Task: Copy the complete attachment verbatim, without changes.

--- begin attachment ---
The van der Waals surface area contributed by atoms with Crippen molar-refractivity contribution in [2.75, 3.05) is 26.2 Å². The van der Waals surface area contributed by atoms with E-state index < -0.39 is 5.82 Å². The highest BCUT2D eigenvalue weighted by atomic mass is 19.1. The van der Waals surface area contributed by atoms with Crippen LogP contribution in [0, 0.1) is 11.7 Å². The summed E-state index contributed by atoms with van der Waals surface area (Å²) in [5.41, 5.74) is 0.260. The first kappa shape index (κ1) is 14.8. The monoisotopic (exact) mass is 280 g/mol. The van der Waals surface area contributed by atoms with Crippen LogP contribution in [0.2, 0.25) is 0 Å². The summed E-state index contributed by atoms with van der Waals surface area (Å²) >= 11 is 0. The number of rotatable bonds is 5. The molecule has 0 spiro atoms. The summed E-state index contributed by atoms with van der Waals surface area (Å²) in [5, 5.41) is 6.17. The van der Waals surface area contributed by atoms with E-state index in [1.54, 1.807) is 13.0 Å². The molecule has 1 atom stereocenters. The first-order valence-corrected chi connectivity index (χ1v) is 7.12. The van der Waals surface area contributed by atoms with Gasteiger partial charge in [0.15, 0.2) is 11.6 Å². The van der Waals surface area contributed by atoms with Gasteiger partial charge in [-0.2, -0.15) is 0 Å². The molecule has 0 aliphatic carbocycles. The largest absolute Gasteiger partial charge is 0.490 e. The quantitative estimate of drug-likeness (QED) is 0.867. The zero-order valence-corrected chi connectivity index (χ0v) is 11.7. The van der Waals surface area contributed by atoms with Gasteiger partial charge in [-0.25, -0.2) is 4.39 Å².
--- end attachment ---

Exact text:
The van der Waals surface area contributed by atoms with Crippen molar-refractivity contribution in [2.75, 3.05) is 26.2 Å². The van der Waals surface area contributed by atoms with E-state index < -0.39 is 5.82 Å². The highest BCUT2D eigenvalue weighted by atomic mass is 19.1. The van der Waals surface area contributed by atoms with Crippen LogP contribution in [0, 0.1) is 11.7 Å². The summed E-state index contributed by atoms with van der Waals surface area (Å²) in [5.41, 5.74) is 0.260. The first kappa shape index (κ1) is 14.8. The monoisotopic (exact) mass is 280 g/mol. The van der Waals surface area contributed by atoms with Crippen LogP contribution in [0.2, 0.25) is 0 Å². The summed E-state index contributed by atoms with van der Waals surface area (Å²) >= 11 is 0. The number of rotatable bonds is 5. The molecule has 0 spiro atoms. The summed E-state index contributed by atoms with van der Waals surface area (Å²) in [5, 5.41) is 6.17. The van der Waals surface area contributed by atoms with E-state index in [1.54, 1.807) is 13.0 Å². The molecule has 1 atom stereocenters. The first-order valence-corrected chi connectivity index (χ1v) is 7.12. The van der Waals surface area contributed by atoms with Gasteiger partial charge in [0.15, 0.2) is 11.6 Å². The van der Waals surface area contributed by atoms with Gasteiger partial charge in [-0.2, -0.15) is 0 Å². The molecule has 0 aliphatic carbocycles. The largest absolute Gasteiger partial charge is 0.490 e. The quantitative estimate of drug-likeness (QED) is 0.867. The zero-order valence-corrected chi connectivity index (χ0v) is 11.7. The van der Waals surface area contributed by atoms with Gasteiger partial charge in [-0.25, -0.2) is 4.39 Å².